Love, Chunibyo, And Other Delusions! Take On Me [Anime Review – Drama / Romantic Comedy]December 10, 2018
NOTE: Review copy supplied by Manga Entertainment
Title: Love, Chunibyo, and Other Delusions! Take On Me
Anime Studio: Kyoto Animation
Publisher: Manga Entertainment
Genre: Drama / Romantic Comedy
Released: December 10th 2018
Rikka is now a third-year student, but she still has ‘chunibyo’ syndrome. University entrance exams loom on the horizon, and it’s spring break, and Yuta and Rikka are together as usual. One day, Rikka’s older sister Toka declares that she’s going to take Rikka to Italy with her, as Toka is moving to Italy for work and she thinks they should move together as a family. Yuta understands Toka’s opinion, but thinks that at this rate he and Rikka will be separated. Shinka and the other members suggest that Yuta and Rikka should ‘elope’ and thus sets the stage for Yuta and Rikka’s travels throughout Japan in their escape drama.
Love, Chunibyo and Other Delusions! The Movie: Take On Me is a very different beast to the previous film released earlier this year. Rather than acting as a recap film, this takes place after the events of season two of the series and seeks to bring the story to a true conclusion. As such, the story presented here feels a lot more complete, and this is certainly a welcome change.
The problem with the series is that the first season was so good that the second season was almost doomed to suffer by comparison. This being the case, when it started rehashing some of the same core themes, is did indeed end up with the reputation of being a subpar follow-up, even in spite of having plenty of fun moments. The reason I mention this is that this film essentially retreads some of the same paths again in terms of what the franchise is truly about. What this means is that when watching it, you will absolutely feel like you’ve seen some of the story elements before. Where the film shines is that the condensed timeframe has meant that the writing team have had to make sure that things don’t get unnecessarily drawn out. The result is actually quite magical.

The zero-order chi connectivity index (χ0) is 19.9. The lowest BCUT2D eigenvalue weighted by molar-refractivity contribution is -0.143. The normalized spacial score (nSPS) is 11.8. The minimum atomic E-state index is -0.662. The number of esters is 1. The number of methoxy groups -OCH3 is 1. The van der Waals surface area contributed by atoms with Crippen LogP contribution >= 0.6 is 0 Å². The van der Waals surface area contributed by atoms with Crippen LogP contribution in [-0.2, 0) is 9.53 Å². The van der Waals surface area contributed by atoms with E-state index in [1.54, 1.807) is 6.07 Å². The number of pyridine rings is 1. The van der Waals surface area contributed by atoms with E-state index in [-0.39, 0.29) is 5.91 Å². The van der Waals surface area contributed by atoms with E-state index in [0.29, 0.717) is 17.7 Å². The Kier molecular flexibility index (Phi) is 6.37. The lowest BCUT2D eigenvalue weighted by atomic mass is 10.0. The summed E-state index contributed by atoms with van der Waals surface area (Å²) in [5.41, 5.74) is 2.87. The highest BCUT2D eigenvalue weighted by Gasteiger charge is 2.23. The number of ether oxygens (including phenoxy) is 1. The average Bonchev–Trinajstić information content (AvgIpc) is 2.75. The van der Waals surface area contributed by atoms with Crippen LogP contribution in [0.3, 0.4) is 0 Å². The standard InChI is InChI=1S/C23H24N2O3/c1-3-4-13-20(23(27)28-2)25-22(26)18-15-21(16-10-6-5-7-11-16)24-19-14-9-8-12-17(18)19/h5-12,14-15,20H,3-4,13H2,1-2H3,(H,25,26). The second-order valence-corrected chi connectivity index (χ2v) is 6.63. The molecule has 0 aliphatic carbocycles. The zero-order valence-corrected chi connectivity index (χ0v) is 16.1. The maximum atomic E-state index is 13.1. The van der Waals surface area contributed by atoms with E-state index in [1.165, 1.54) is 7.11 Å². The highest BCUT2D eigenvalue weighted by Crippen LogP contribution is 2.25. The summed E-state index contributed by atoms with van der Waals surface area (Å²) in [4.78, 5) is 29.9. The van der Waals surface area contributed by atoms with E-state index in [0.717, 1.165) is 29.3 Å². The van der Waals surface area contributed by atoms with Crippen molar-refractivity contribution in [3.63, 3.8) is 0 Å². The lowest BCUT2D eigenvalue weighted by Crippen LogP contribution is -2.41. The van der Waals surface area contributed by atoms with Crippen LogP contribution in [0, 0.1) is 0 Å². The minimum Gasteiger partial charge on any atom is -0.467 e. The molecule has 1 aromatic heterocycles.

A big part of Love, Chunibyo and Other Delusions! has always been the will-they-wont-they relationship between Rikka, the girl suffering from chunibyo (aka Middle-Grade Syndrome, where young teens who are desperate to stand out convince themselves that they have secret powers), and Yuta, the boy who wishes to move on from his bout of the same. While it was always clear that the pair liked each other, and indeed that they likely would end up together, there has not been a satisfying conclusion to this arc until now. In fact, the moment when the two finally bring that part of the story to an end is one of my favourite scenes from this year’s releases. It’s heart-warming, and really brings to mind the best sentimental moments from the franchise at large. The effect of this scene is also such that it paints a remarkably positive message about when you need to grow up and what parts of your childhood you can cling on to. It’s all just so well executed that it’s hard not to smile about it all.
Rikka and Yuta are not the only characters to get some shine here though. Nibutani and Dekomori take on the role of pursuers when Toka employs (read as essentially blackmails) them to chase down her runaway sister. The pair have plenty of fun moments together throughout, and whether you view them as frenemies or ship them, you’ll find plenty to enjoy with the girls’ shenanigans. Yes, it could be argued that the other characters are left out I the cold in terms of screen time as a result, but the key four here are treated so well that it’s easily forgivable.
In terms of animation, the film does feature one of my least favourite things: 3D items placed on top of 2D animation. That’s something that I always find visually quite jarring, and this is no exception. That’s a real shame because the film is otherwise fine. It may not be on par with productions by the likes of Mamoru Hosoda or Makoto Shinkai, but it does a fine job. The chunibyo moments are as impressive as ever when set against the more mundane moments, and everything else is decent enough. There are even a few nods to other Kyoto Animation productions when the characters visit places from the likes of Clannad and Haruhi Suzumiya.
In short, Love, Chunibyo and Other Delusions! The Movie: Take On Me is really a thank you letter to fans of both the studio and the franchise. It captures the best parts of the first season well, allows plenty of fan service for followers of Kyoto Animation, and despite some flaws, remains a perfectly entertaining film. It may be best suited for those that are already familiar with the story, but it’s not entirely unwatchable if you aren’t. In all, this takes an easy 4 out of 5 for me.
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